The dollar will appreciate. The increase in U.S. productivity raises the expected future exchange rate and thus raises the expected return on dollar assets at any exchange rate. The resulting rightward shift of the demand curve leads to a rise in the equilibrium exchange rate.
If Mexicans go on a spending spree and buy twice as much French perfume, Japanese TVs, English sweaters, Swiss watches and Italian wine, what will happen to the value of the Mexican Peso.
The peso will depreciate. Consider Mexico to be the domestic country. An increased demand for imports would lower the expected future exchange rate and result in a lower expected appreciation of the peso. The resulting lower expected return on peso assets at any given exchange rate would then shift the demand curve to the left, leading to a fall in the peso exchange rate.
If expected inflation drops in Europe so that interest rates fall there, predict what will happen to the exchange rate for the US dollar vs. the Euro.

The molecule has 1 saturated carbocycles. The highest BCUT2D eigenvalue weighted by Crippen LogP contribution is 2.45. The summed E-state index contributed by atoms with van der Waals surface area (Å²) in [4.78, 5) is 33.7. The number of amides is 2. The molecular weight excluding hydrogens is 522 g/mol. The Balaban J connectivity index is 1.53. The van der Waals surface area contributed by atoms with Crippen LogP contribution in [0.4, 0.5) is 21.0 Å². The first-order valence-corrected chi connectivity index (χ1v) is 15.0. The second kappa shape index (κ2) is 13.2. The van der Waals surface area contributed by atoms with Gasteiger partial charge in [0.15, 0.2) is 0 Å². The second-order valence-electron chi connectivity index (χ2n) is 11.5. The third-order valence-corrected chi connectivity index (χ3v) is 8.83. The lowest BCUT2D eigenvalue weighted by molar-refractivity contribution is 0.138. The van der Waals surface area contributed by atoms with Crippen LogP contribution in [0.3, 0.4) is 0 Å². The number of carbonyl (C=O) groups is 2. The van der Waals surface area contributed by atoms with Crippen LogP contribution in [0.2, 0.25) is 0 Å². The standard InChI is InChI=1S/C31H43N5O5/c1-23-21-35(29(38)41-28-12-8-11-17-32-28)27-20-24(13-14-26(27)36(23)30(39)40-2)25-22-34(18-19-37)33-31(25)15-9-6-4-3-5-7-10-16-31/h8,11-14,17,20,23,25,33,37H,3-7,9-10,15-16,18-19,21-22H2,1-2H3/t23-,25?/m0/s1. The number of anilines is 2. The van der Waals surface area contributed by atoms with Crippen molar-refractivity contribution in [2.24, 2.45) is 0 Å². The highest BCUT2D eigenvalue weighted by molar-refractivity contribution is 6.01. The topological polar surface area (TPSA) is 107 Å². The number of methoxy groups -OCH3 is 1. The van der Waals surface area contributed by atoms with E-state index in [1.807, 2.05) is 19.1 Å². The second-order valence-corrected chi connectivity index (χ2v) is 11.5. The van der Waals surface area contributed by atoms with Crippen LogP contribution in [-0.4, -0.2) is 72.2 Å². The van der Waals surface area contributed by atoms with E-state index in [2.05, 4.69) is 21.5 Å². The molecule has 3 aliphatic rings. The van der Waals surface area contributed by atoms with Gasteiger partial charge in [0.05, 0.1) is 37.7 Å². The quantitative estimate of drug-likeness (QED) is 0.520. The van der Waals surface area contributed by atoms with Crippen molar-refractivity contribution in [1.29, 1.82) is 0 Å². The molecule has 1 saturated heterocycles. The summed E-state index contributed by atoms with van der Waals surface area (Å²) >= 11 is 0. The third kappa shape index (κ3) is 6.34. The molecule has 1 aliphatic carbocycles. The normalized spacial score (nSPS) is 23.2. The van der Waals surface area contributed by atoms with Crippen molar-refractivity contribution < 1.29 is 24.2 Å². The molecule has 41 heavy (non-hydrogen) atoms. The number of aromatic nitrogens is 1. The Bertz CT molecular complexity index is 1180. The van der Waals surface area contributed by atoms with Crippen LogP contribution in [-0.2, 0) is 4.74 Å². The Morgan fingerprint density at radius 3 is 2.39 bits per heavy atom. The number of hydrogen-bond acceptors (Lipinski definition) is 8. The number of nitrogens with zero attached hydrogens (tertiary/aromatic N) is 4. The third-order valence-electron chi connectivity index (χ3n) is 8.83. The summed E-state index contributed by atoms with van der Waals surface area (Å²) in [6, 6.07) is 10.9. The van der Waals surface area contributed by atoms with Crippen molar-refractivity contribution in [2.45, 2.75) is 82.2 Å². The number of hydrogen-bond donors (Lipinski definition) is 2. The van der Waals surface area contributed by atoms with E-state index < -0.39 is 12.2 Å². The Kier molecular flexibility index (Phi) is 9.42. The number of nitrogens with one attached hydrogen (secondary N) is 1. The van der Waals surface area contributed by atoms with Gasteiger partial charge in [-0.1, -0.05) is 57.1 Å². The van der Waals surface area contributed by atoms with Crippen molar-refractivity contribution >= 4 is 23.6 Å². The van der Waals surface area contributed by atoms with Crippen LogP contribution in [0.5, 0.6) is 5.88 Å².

The dollar will depreciate. The drop of expected inflation in Europe, which leads to a decline in the foreign interest rate (which is smaller than the drop in expected inflation), leads to a decline in the relative expected return on dollar assets, because the expected euro appreciation is greater than the decline in the foreign interest rate. The result of the decline in the relative expected return on dollar assets, a leftward shift of the demand curve, and the equilibrium U.S. exchange rate falls.
If the European Central Bank decides to contract the money supply to fight inflation, what will happen to the value of the US dollar vs. the Euro?
The contraction of the European money supply will increase European interest rates and raise the future value of the euro, both of which will decrease the relative expected return on dollar assets. The demand curve will then shift to the left, and the dollar will depreciate.
If there is a strike in France, making it harder to buy French goods, what will happen to the value of the Euro?
Consider France to be the domestic country. Because it is harder to get French goods, people will buy more foreign goods and the value of the euro in the future will fall. The expected depreciation of the euro lowers the expected return on euro assets at any exchange rate, so the demand curve shifts to the left and the value of the euro will fall.